How Planets Get Their Names?


Planets in our solar system are predictably the first to be discovered. Therefore, when naming the planets, the names of mythological gods were put without much thought.

But why the other planets' names (exoplanets) look so complicated and long?




Actually the names have logic behind them, it is important to scientists cataloging thousands of planets. It is not that difficult to name it. Here take a look the example:


51 Pegasi b is the famous object Michel Mayor and Didier Queloz discovered in 1995 – an exoplanet around a star in the constellation Pegasus. The star was labelled 51 Pegasi by English astronomer John Flamsteed in 1712 in his star atlas. The lowercase letter “b” indicates that it was the first exoplanet discovered orbiting its host star.



Other star catalogues used for naming exoplanets are for instance Wilhelm Gliese’s index (GJ) or HD named in honour of Henry Draper whose widow donated the money to finance it. Exoplanets can also be named after astronomical projects like the ground-based Hungarian Automated Telescope Network (HAT) or their discovering space observatory. Kepler-34(AB)b is an exoplanet that was found by NASA’s Kepler space telescope. It orbits the object Kepler-34 consisting of two Stars A and B. The exoplanet’s name shows that it circles around both of the stars in the binary system. Soon there will be nicer names for some selected exoplanets. The International Astronomical Union started a contest to give popular names to exoplanets along with their host stars.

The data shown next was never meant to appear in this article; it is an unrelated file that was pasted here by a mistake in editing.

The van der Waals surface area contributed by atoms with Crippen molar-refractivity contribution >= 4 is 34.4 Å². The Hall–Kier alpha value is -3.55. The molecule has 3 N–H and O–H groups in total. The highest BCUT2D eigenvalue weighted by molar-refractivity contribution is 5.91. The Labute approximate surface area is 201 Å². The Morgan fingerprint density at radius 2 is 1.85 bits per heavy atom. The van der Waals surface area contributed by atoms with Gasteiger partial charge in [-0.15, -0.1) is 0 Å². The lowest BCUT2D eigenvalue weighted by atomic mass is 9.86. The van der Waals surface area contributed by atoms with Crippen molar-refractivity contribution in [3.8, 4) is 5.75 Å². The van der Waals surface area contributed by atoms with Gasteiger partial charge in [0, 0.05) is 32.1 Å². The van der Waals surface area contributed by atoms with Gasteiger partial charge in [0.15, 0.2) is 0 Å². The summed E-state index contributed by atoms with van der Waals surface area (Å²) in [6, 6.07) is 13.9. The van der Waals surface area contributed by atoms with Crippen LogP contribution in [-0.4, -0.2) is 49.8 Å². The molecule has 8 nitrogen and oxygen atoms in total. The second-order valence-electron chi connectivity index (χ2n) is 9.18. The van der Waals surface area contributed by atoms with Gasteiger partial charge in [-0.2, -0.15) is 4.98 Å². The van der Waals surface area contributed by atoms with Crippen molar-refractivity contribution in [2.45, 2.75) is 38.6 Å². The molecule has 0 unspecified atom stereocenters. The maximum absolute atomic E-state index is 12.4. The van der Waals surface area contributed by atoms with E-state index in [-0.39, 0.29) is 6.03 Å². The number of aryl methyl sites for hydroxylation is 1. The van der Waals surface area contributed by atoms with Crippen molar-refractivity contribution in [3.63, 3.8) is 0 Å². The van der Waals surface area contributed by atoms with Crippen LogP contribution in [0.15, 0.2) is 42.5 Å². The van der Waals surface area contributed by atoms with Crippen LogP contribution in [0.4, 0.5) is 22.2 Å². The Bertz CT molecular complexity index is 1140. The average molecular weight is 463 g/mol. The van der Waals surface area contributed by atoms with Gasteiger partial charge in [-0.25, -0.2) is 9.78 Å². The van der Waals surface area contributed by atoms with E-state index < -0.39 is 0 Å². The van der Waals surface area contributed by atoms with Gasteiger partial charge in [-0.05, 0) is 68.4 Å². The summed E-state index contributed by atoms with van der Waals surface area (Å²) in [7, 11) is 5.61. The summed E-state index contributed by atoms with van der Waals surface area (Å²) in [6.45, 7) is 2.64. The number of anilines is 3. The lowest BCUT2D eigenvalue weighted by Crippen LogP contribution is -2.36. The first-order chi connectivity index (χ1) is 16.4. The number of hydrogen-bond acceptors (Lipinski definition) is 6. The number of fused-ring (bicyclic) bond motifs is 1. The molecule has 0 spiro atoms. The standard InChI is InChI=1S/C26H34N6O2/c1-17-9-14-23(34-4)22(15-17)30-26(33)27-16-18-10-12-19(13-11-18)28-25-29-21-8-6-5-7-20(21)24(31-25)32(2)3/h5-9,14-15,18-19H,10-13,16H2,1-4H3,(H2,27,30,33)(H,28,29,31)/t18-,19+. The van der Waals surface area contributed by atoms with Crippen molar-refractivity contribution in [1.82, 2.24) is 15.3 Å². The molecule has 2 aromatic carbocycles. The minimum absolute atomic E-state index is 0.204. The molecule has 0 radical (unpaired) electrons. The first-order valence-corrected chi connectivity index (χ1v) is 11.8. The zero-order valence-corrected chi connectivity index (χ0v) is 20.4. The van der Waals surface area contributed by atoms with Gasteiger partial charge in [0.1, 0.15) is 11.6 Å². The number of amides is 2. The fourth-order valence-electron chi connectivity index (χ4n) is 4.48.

How we name the stars will be the subject of another article. Thanks for reading :)









References:

https://exoplanets.nasa.gov/faq/20/how-do-exoplanets-get-their-names/

https://www.iau.org/public/themes/naming_exoplanets/

https://nccr-planets.ch/faqs/how-are-exoplanets-named/



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